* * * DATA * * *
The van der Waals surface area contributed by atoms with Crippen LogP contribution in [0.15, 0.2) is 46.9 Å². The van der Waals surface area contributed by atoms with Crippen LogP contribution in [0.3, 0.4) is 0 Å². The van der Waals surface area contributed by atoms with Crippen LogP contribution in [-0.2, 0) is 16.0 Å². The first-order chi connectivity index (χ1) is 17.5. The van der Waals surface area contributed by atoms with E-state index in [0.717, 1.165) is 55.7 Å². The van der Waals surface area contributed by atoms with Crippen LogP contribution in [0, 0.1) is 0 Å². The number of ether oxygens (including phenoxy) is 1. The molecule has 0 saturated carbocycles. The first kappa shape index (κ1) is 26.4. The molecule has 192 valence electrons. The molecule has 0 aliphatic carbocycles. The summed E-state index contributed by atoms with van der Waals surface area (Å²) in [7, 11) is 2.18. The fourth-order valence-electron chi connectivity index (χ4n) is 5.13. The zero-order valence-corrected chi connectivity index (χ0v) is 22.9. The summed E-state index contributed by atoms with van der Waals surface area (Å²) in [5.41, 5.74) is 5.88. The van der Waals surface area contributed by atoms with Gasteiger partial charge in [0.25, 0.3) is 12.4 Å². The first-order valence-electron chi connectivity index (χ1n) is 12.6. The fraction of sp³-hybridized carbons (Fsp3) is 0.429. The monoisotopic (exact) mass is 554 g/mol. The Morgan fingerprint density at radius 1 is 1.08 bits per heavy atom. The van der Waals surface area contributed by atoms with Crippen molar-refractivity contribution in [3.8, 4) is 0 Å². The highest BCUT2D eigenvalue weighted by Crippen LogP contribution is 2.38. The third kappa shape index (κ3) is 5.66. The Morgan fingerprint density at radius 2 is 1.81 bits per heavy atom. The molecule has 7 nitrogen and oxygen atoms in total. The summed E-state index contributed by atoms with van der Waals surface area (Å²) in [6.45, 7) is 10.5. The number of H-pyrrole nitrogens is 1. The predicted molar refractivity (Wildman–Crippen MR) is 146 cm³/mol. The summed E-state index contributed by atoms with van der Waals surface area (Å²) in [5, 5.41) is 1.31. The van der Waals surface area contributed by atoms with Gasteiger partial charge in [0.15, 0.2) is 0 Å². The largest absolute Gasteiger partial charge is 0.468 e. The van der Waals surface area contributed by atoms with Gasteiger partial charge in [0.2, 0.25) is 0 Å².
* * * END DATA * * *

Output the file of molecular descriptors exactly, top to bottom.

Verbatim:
The van der Waals surface area contributed by atoms with Crippen LogP contribution in [0.15, 0.2) is 46.9 Å². The van der Waals surface area contributed by atoms with Crippen LogP contribution in [0.3, 0.4) is 0 Å². The van der Waals surface area contributed by atoms with Crippen LogP contribution in [-0.2, 0) is 16.0 Å². The first-order chi connectivity index (χ1) is 17.5. The van der Waals surface area contributed by atoms with E-state index in [0.717, 1.165) is 55.7 Å². The van der Waals surface area contributed by atoms with Crippen LogP contribution in [0, 0.1) is 0 Å². The number of ether oxygens (including phenoxy) is 1. The molecule has 0 saturated carbocycles. The first kappa shape index (κ1) is 26.4. The molecule has 192 valence electrons. The molecule has 0 aliphatic carbocycles. The summed E-state index contributed by atoms with van der Waals surface area (Å²) in [7, 11) is 2.18. The fourth-order valence-electron chi connectivity index (χ4n) is 5.13. The zero-order valence-corrected chi connectivity index (χ0v) is 22.9. The summed E-state index contributed by atoms with van der Waals surface area (Å²) in [5.41, 5.74) is 5.88. The van der Waals surface area contributed by atoms with Gasteiger partial charge in [0.25, 0.3) is 12.4 Å². The first-order valence-electron chi connectivity index (χ1n) is 12.6. The fraction of sp³-hybridized carbons (Fsp3) is 0.429. The monoisotopic (exact) mass is 554 g/mol. The Morgan fingerprint density at radius 1 is 1.08 bits per heavy atom. The van der Waals surface area contributed by atoms with Crippen molar-refractivity contribution in [3.8, 4) is 0 Å². The highest BCUT2D eigenvalue weighted by Crippen LogP contribution is 2.38. The third kappa shape index (κ3) is 5.66. The Morgan fingerprint density at radius 2 is 1.81 bits per heavy atom. The molecule has 7 nitrogen and oxygen atoms in total. The summed E-state index contributed by atoms with van der Waals surface area (Å²) in [6.45, 7) is 10.5. The number of H-pyrrole nitrogens is 1. The predicted molar refractivity (Wildman–Crippen MR) is 146 cm³/mol. The summed E-state index contributed by atoms with van der Waals surface area (Å²) in [5, 5.41) is 1.31. The van der Waals surface area contributed by atoms with Gasteiger partial charge in [0.15, 0.2) is 0 Å². The largest absolute Gasteiger partial charge is 0.468 e. The van der Waals surface area contributed by atoms with Gasteiger partial charge in [0.2, 0.25) is 0 Å².